Author Topic: Royal Marines 1797  (Read 409 times)

Offline haney

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Re: Royal Marines 1797
« Reply #9 on: Tuesday 17 August 21 20:15 BST (UK) »
Hi Everyone Thanks for your input and information.  Yes William and Michael were catholics, two other siblings that I know of where Eleanor and Rosetta Woodworth just thought I would mention them.  Farrell Cuffe was one of the witness's to Michaels marriage in Sydney in 1822.  Farrell and Michael were also involved in the attempted/planned uprising in Parramatta in 1800 and flogged/sent to Norfolk Island for a few years. 

 ("Desperate and Diabolical - Defenders and United Irishmen in Early New South Wales" by Ruan O'Donnell).  Also I emailed Ruan, no reply but that does not surprise me anyway will try and track down this book here in Sydney.

What year was that poster and where did it appear (newspaper).  That is a great "visual" element to the story. Hopefully as I gather more on William perhaps something will be revealed, who knows.

I have been trying to search in the newspapers of the day for any mention of arrests/activities/stories especially for 1797 (ish) when Michael was tried in "Athy" Summer Assizes Kildare 23 August 1797.  I have one snippet of that day but he is not named from the Freeman's Journal August 24, 1797 and the Dublin Gazette. No mention of him anywhere!  There was apparently a 5 hour trial that day of Simon Frazer and John Ross which was reported!  Thanks very much for your time.  Kindest regards Dianna


Offline Maiden Stone

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Re: Royal Marines 1797
« Reply #10 on: Tuesday 17 August 21 21:11 BST (UK) »
Thank you for the link to the poster. It certainly makes it look very enticing.

It may have been the promised rations which attracted William, a growing lad. Might have been better than what he ate at home. Plus weevils as extra protein! The prospect of receiving half his pay may have won over his parents. The poster also offered education.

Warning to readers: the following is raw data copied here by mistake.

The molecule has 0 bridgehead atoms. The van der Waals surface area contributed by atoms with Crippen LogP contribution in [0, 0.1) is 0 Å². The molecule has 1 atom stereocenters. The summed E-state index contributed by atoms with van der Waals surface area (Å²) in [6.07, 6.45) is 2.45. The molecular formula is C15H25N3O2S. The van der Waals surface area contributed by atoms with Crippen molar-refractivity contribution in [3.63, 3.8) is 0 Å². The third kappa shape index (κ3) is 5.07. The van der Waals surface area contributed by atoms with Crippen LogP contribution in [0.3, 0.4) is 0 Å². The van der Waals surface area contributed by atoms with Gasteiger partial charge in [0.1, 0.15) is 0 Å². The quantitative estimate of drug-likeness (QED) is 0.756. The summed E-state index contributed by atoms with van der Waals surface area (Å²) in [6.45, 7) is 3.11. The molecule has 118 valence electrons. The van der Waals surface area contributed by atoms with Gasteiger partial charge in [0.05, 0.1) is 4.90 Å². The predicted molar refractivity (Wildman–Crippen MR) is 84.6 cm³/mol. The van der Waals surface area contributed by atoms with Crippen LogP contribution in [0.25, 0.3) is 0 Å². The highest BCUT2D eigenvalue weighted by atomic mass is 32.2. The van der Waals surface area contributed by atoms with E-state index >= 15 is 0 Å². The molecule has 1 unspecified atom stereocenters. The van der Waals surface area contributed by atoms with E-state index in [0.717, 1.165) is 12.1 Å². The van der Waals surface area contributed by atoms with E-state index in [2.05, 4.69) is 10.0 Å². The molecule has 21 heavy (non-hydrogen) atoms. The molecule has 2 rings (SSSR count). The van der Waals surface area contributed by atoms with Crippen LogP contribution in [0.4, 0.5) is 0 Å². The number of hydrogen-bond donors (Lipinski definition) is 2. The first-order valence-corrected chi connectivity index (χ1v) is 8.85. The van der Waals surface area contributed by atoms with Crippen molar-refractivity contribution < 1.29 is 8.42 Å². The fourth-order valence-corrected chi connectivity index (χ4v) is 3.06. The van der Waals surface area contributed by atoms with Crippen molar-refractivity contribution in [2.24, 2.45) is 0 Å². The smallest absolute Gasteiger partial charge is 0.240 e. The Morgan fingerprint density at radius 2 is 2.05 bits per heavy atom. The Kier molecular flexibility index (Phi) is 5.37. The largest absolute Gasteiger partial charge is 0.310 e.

If he joined after his brother's arrest it may have been as a way of showing that other members of the family were loyal. It may have been to prevent him from getting into trouble like his brother.

2 threads about Michael Byrne by haney.
https://www.rootschat.com/forum/index.php?topic=851808.msg7195784#msg7195784
https://www.rootschat.com/forum/index.php?topic=851807.msg7195782#msg7195782
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Offline RobertHauteville

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Re: Royal Marines 1797
« Reply #11 on: Friday 03 September 21 17:12 BST (UK) »
The United Irishmen were suspected of playing a leading role in the Spithead and Nore Mutinies of 1797 https://en.wikipedia.org/wiki/Spithead_and_Nore_mutinies.

The Marines* were a ships policemen so were supposed to be squeaky clean and were kept imbetween the Officers and the crew to protect them. Don't think the Officers would be keen on having anyone with republican/revolutionary sympathies anywhere near them!

*they weren't Royal until 1802